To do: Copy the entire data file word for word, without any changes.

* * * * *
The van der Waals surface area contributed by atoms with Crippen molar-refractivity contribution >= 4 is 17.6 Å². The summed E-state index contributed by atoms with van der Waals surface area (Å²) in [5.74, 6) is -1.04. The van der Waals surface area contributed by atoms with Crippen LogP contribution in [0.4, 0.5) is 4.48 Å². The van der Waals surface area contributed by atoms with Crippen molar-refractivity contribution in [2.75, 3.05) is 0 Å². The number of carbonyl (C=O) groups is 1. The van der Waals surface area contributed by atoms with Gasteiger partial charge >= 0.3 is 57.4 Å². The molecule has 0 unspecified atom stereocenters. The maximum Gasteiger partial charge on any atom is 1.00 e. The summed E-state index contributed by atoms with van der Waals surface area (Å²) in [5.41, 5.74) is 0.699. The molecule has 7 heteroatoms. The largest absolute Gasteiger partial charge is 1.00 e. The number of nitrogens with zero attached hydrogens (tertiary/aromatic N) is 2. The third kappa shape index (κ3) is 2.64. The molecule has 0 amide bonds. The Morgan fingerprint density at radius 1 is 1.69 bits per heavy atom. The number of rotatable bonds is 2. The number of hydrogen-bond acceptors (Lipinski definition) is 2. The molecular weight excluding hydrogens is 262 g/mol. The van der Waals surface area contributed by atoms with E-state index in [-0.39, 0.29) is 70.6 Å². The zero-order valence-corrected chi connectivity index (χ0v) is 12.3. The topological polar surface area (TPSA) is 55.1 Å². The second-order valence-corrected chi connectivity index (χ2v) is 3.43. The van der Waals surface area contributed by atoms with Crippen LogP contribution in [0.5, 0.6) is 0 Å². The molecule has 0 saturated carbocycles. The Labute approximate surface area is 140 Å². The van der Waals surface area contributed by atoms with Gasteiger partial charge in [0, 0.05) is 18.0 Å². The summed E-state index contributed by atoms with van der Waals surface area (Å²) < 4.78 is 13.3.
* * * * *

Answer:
The van der Waals surface area contributed by atoms with Crippen molar-refractivity contribution >= 4 is 17.6 Å². The summed E-state index contributed by atoms with van der Waals surface area (Å²) in [5.74, 6) is -1.04. The van der Waals surface area contributed by atoms with Crippen LogP contribution in [0.4, 0.5) is 4.48 Å². The van der Waals surface area contributed by atoms with Crippen molar-refractivity contribution in [2.75, 3.05) is 0 Å². The number of carbonyl (C=O) groups is 1. The van der Waals surface area contributed by atoms with Gasteiger partial charge >= 0.3 is 57.4 Å². The molecule has 0 unspecified atom stereocenters. The maximum Gasteiger partial charge on any atom is 1.00 e. The summed E-state index contributed by atoms with van der Waals surface area (Å²) in [5.41, 5.74) is 0.699. The molecule has 7 heteroatoms. The largest absolute Gasteiger partial charge is 1.00 e. The number of nitrogens with zero attached hydrogens (tertiary/aromatic N) is 2. The third kappa shape index (κ3) is 2.64. The molecule has 0 amide bonds. The Morgan fingerprint density at radius 1 is 1.69 bits per heavy atom. The number of rotatable bonds is 2. The number of hydrogen-bond acceptors (Lipinski definition) is 2. The molecular weight excluding hydrogens is 262 g/mol. The van der Waals surface area contributed by atoms with E-state index in [-0.39, 0.29) is 70.6 Å². The zero-order valence-corrected chi connectivity index (χ0v) is 12.3. The topological polar surface area (TPSA) is 55.1 Å². The second-order valence-corrected chi connectivity index (χ2v) is 3.43. The van der Waals surface area contributed by atoms with Crippen LogP contribution in [0.5, 0.6) is 0 Å². The molecule has 0 saturated carbocycles. The Labute approximate surface area is 140 Å². The van der Waals surface area contributed by atoms with Gasteiger partial charge in [0, 0.05) is 18.0 Å². The summed E-state index contributed by atoms with van der Waals surface area (Å²) < 4.78 is 13.3.